Let The Chips Fly

Nov. 3, 2005
Copper-rich alternatives to conventional AISI austenitic stainless steels sport similar mechanical and corrosion properties but are much easier to machine.

Robert S. Drab
Applications Manager
Ugine Stainless & Alloys Inc.
Doylestown, Pa.

Regulator-adjustment screw made from 304Cu stainless steel is used in the soda industry to regulate soda pressure.

An EGR valve shaft used in the automotive industry made from 304Cu.

A complex demonstration part that shows machining and formability properties of the copper-enhanced stainless-steel alloys.

Comparing the cold-work curve for T304L and its 304Cu (3.0 to 4.0% copper) counterpart shows that the work-hardening curve is retarded for the 304Cu as cold reduction rises. Work-hardening forces lattice displacements in the metal's microstructure, improving its hardness. But these displacements also induce residual stresses in the alloy that can be detrimental to machining and other forming operations.

Studies at Ugitech have shown that mechanical properties for a 303 alloy with 1.5% copper at equivalent cold-work reductions are slightly inferior to ordinary 303. The alloy will have some slightly lower properties in the annealed condition. But adjustments of cold work during processing can boost tensile and yield strengths.

Current density measurements of 303 and 304 stainless steels in an H2SO4 solution at different copper levels shows copper content improves the stainless steel's resistance to generalized corrosion.

This graph compares the effect of magnetic permeability with cold work for 303UX. Very little change in magnetic permeability is seen for work hardening rates up to 30%.

This graph compares the effect of magnetic permeability with cold work between 304Cu, 304L, and 316L. The increase in magnetic permeability of 304Cu is much less than 304L and 316L in strained conditions.

It's no secret that U.S. OEMs are increasingly under the gun to cut manufacturing costs to compete globally. One way to accomplish this is by sending labor-intensive machining jobs offshore. But there might be an advantage to instead look at material selection rather than labor alone as an alternative means of dropping part costs.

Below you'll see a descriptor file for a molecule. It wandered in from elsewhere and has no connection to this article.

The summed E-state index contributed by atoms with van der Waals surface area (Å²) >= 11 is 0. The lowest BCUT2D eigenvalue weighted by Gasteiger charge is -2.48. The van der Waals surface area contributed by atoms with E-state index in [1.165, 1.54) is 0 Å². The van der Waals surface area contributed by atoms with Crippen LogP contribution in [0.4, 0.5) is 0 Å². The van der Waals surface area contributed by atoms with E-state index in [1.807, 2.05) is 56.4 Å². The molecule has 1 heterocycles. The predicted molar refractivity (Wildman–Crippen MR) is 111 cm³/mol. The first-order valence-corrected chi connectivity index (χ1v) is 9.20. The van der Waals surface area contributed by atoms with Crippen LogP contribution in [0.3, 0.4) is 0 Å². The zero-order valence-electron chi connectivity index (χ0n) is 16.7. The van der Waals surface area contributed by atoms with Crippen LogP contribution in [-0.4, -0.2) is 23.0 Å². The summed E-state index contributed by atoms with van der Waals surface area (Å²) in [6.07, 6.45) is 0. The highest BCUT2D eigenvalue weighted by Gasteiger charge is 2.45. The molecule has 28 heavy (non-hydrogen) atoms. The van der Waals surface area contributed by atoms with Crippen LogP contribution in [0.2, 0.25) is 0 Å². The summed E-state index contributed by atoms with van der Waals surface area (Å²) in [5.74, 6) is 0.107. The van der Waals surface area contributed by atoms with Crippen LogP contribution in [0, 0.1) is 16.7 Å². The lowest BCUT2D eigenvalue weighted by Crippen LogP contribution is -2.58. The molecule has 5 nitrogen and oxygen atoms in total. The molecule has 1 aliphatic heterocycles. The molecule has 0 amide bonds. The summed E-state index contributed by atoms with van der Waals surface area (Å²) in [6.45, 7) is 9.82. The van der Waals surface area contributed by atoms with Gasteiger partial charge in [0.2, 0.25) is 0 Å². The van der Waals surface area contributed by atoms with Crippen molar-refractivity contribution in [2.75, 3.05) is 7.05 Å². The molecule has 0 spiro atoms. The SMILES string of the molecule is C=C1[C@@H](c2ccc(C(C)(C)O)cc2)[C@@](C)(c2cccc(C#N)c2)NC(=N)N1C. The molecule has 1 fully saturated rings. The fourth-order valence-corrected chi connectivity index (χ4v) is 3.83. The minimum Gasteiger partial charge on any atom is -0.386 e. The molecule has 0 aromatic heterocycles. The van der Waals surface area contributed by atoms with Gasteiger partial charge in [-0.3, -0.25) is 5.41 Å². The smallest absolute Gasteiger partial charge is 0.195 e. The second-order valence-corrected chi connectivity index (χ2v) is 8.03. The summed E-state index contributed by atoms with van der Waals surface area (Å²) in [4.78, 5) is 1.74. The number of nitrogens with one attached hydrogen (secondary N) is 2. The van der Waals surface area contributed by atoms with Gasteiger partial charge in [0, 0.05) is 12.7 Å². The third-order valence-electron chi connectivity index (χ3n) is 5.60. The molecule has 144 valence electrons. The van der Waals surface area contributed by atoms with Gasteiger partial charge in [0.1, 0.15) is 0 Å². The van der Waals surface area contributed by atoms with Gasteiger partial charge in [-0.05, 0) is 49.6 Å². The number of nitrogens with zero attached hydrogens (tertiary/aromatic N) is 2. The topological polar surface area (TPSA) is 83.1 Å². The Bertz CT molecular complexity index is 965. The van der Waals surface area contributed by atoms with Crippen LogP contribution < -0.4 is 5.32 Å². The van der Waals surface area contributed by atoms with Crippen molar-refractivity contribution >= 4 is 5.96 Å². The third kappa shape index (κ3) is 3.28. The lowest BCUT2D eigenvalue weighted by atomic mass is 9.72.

Most mechanical engineers in the U.S. are familiar with AISI-grade alloys. But designers currently using AISI T303 and T304 austenitic stainless alloys for fittings, bolts, screws, shafts, and bearings may want to take a hard look at the alloys their Asian and European counterparts are specifying for similar applications.

All carbon and stainless steels have hard inclusions in their matrix formed during the manufacturing process. These inclusions affect tooling during machining. Stainless steels in particular are notoriously poor for machining. They also tend to work-harden quickly, which makes them more difficult to form. Their chemistry and generally higher strength gives them a "gummy" nature that demands more machine-tool power and limits how fast they can be cleanly cut.

AISI T303 and T304 are the two commonly used stainless-steel alloys. They have similar chemistries with the basic difference being higher sulfur levels in T303. The added sulfur content makes T303 much easier to machine at conventional speeds and feeds than T304.

But increased sulfur levels come at a price. T303 is less resistant to corrosion. It is also more difficult to weld and sensitive to cracking in parts with thin cross sections. The AISI austenitic stainless steels also exhibit lower thermal conductivities and therefore don't efficiently dissipate the heat produced at the tool/chip interface. The machinability of T303 degrades when cutting temperatures approach 1,500°F, even with the added sulfur. In contrast, Asian and European designers for years employed two alloys that are variations of the workhorse AISI T303 and T304 grades. The alloys, 303Cu (303UX for the American version) and 304Cu, perform as well or better than their AISI counterparts in terms of mechanical properties and corrosion resistance. They also sport the added advantage of being easier to machine.

These alloys are made using a proprietary process from Francebased Ugitech S.A. (formally Ugine-Savoie Imphy) called Ugima that creates the steels without the hard inclusions responsible for the poor machining qualities of the AISI versions. With Ugima, the melt is engineered during the manufacturing process forming oxide inclusions with lower melting points. The inclusions are soft and malleable at high temperatures and serve a double role at higher and thus hotter machining speeds. They act as solid lubricants for the cutting tools, reducing tool wear. They also facilitate chip breakage by stretching along the shear zone. These properties let processors boost cutting speeds well above those of equivalent AISI grades. Additionally they greatly improve tool life, which in many applications is of greater benefit than faster cutting speeds.